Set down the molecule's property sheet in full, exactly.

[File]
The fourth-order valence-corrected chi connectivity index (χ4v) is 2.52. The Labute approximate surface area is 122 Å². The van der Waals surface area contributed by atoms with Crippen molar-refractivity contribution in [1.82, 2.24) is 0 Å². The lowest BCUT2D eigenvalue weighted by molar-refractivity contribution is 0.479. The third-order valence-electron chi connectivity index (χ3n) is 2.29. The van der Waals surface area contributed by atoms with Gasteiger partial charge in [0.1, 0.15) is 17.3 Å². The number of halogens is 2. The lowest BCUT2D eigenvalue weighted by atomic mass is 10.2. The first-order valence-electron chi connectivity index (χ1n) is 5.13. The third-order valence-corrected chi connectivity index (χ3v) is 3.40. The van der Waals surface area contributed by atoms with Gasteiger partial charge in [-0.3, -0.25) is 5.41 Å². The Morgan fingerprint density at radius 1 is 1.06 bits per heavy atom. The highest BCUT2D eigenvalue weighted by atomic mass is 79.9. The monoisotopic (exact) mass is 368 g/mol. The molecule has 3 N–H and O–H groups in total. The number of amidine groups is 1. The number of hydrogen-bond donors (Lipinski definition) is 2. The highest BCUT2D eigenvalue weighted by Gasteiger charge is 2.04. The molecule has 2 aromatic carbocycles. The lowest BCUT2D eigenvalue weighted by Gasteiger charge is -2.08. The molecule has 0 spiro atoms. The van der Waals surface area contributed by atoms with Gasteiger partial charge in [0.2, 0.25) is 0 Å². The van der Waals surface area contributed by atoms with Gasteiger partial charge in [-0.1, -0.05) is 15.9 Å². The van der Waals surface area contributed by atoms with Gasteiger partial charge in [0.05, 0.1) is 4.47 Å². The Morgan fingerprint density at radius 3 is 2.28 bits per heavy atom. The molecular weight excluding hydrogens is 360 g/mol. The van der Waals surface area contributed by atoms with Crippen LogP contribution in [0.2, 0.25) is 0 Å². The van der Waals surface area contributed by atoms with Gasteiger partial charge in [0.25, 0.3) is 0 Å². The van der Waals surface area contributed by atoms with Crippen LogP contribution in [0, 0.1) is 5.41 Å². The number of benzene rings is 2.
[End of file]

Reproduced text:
The fourth-order valence-corrected chi connectivity index (χ4v) is 2.52. The Labute approximate surface area is 122 Å². The van der Waals surface area contributed by atoms with Crippen molar-refractivity contribution in [1.82, 2.24) is 0 Å². The lowest BCUT2D eigenvalue weighted by molar-refractivity contribution is 0.479. The third-order valence-electron chi connectivity index (χ3n) is 2.29. The van der Waals surface area contributed by atoms with Gasteiger partial charge in [0.1, 0.15) is 17.3 Å². The number of halogens is 2. The lowest BCUT2D eigenvalue weighted by atomic mass is 10.2. The first-order valence-electron chi connectivity index (χ1n) is 5.13. The third-order valence-corrected chi connectivity index (χ3v) is 3.40. The van der Waals surface area contributed by atoms with Gasteiger partial charge in [-0.3, -0.25) is 5.41 Å². The Morgan fingerprint density at radius 1 is 1.06 bits per heavy atom. The highest BCUT2D eigenvalue weighted by atomic mass is 79.9. The monoisotopic (exact) mass is 368 g/mol. The molecule has 3 N–H and O–H groups in total. The number of amidine groups is 1. The number of hydrogen-bond donors (Lipinski definition) is 2. The highest BCUT2D eigenvalue weighted by Gasteiger charge is 2.04. The molecule has 2 aromatic carbocycles. The lowest BCUT2D eigenvalue weighted by Gasteiger charge is -2.08. The molecule has 0 spiro atoms. The van der Waals surface area contributed by atoms with Gasteiger partial charge in [0.2, 0.25) is 0 Å². The van der Waals surface area contributed by atoms with Gasteiger partial charge in [-0.1, -0.05) is 15.9 Å². The van der Waals surface area contributed by atoms with Gasteiger partial charge in [0.05, 0.1) is 4.47 Å². The Morgan fingerprint density at radius 3 is 2.28 bits per heavy atom. The molecular weight excluding hydrogens is 360 g/mol. The van der Waals surface area contributed by atoms with Crippen LogP contribution in [0.2, 0.25) is 0 Å². The van der Waals surface area contributed by atoms with Gasteiger partial charge in [0.25, 0.3) is 0 Å². The van der Waals surface area contributed by atoms with Crippen LogP contribution in [0, 0.1) is 5.41 Å². The number of benzene rings is 2.